Rattlesnake bites surge
Tuesday , July 17, 2012 - 9:40 AM
WALNUT CREEK, Calif. - Only halfway through the biting season, rattlesnakes may be closing in on a record in California.
Bites were up 48 percent in the spring. From April through June, 184 rattler bites were reported to the state Poison Control System. During that same period last year, there were 124.
"We have a significant increase in cases this year," said Stuart Heard, executive director for Poison Control. He suggests that weather and environment may be a factor.
A wet 2011 winter created good conditions for snake survival; this year’s drier-than-average winter may have pushed them to travel farther for food and water.
An average of about 300 rattlesnake bites are reported each year to the California center, most between April and October.
"They deliver a nasty bite, whether it’s a baby or adult," naturalist Katie Colbert said.
"And this is the time of year when people and rattlesnakes are most likely to come into contact because they both like to be outdoors now."
Some bite victims are simply in the wrong place outdoors at the wrong time.
A young rattlesnake bit 7-year-old Gianni Thomas on the foot June 3. He was on the back patio of his family’s ranch home south of Pittsburg, Calif.
The snake, which was less than 16 inches long, sank its fangs into Gianni’s right foot and didn’t let go until the boy’s older brother, William, yanked it away as venom squirted over the patio, said the boys’ mother, Tina Thomas.
Gianni’s leg swelled up and darkened, and he become pale and hallucinatory en route to a hospital, where he fully recovered after a four-day stay.
"It was terrifying," Tina Thomas said. "It’s a risk on the ranch and, for that matter, for people who hike on trails in open land. You have to watch out and be careful."
Thomas said her family members see rattlesnakes every year, but they have seen more this year than in recent memory - at least 20 sightings so far.
On average, fewer than one of the rattlesnake bites in California are fatal each year. Bee stings and dog attacks account for more deaths, but rattlesnake venom can kill humans and dogs; they also can lead to limb amputations.
As much as she admires their survival tactics and their signature rattle that warns unwelcome visitors, Colbert urges people to keep a distance from the only poisonous snake species in the San Francisco Bay area.
Few know rattlesnakes better than Colbert does. She works for the East Bay Regional Park District, and from 1998 to 2007, she did a research project in which she tracked 12 wild rattlesnakes at the Sunol-Ohlone Regional Wilderness that had radio transmitters sewed into their bodies.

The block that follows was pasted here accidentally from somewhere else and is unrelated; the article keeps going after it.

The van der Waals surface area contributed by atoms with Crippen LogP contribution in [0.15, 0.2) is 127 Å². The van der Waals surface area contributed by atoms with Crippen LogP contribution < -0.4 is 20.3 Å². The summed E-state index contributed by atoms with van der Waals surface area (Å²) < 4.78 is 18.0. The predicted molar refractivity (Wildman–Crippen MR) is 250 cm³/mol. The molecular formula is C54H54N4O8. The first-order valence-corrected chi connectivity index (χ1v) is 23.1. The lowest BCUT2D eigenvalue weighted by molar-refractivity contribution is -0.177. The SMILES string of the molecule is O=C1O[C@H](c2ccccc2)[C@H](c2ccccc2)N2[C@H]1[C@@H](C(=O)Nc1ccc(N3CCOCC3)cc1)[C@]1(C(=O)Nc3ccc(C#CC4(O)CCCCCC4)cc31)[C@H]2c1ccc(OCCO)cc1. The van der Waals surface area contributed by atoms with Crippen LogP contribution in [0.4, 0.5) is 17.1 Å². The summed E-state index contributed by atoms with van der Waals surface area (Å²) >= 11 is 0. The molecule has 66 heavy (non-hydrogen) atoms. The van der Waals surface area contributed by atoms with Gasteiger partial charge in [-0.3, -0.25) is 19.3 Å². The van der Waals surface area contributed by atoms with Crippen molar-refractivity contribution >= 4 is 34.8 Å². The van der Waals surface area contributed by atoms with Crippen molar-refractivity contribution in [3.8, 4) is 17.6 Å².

Fred, Cleo, Lola and the rest of those snakes didn’t wander too far from home, reaffirming her view that rattlesnakes are more like cautious homebodies than bite-happy bullies.
"Rattlesnakes are more like us than we think," said Colbert, who uses a captive rattlesnake named Fergie to make points in her nature education classes. "They like to go out in good weather. They get grumpy in hot weather. They want food, shelter, family and to avoid predators, but they will strike out if they feel threatened."
Researchers have found that many rattlesnake bite victims are young men who were drinking alcohol, said Patrick Roy, a spokesman for the state Department of Fish and Game.
Research also found that many victims are bitten in the hand or arm, indicating that the people either intentionally reached for a snake or reached into rocks, weeds or brush without taking precautions, Colbert said.
She recalls a visitor to Del Valle Regional Park near Livermore, Calif., who attempted to demonstrate to his child the best way to pick up a rattlesnake. The man ended up being rushed to the hospital for treatment of a bite.
In May at the same park, a 29-year-old man was bitten by a swimming baby rattlesnake that he picked up in the reservoir. He thought it was dead. The man required antivenin treatment at a hospital.
The best advice, naturalists and public health experts say, is for people to leave rattlesnakes be unless it’s in a place where it can’t be avoided.
Back at the Sunol Regional Wilderness visitor center, Colbert recalls how her radio tracking over nine years honed her rattlesnake fascination.
She saw snakes swim across a creek and hang out together. She saw a snake curl up and wait for hours next to a barely recognizable path in the grass used by rodents.
While she knows more about rattlesnakes than most people do, Colbert said she knows not to feel confident because their behavior is unpredictable.
"They can surprise you," she said.
To avoid bites:
Avoid rattlesnakes. Back away, and give it the right of way.
Watch your step; wear long pants and boots when in snake country.
Look for hidden snakes before picking up wood or sticks.
In tall grass, carry a stick to scan the ground and scare them away.
Stay at least six feet away. Keep animals under control.
Don’t assume a snake isn’t poisonous if it doesn’t rattle. Rattlers sometimes strike silently.
Rattlers swim. Don’t pick up any that look like a stick or a branch in the water.
Hike with a buddy if possible, and carry a cellphone
Get everyone in your group away from the snake so it doesn’t bite again.
Seek emergency medical help. Decide if the quickest way to get help is to walk the victim out or to leave them behind and summon help to carry them out.
Remove jewelry or tight clothing from the affected limb.
Keep the victim as calm as possible.
Don’t apply a tourniquet or try to suck out the venom.
Source: U.S. Department of Forestry, California Department of Fish and Game, California Poison Control System
)2012 Contra Costa Times (Walnut Creek, Calif.)
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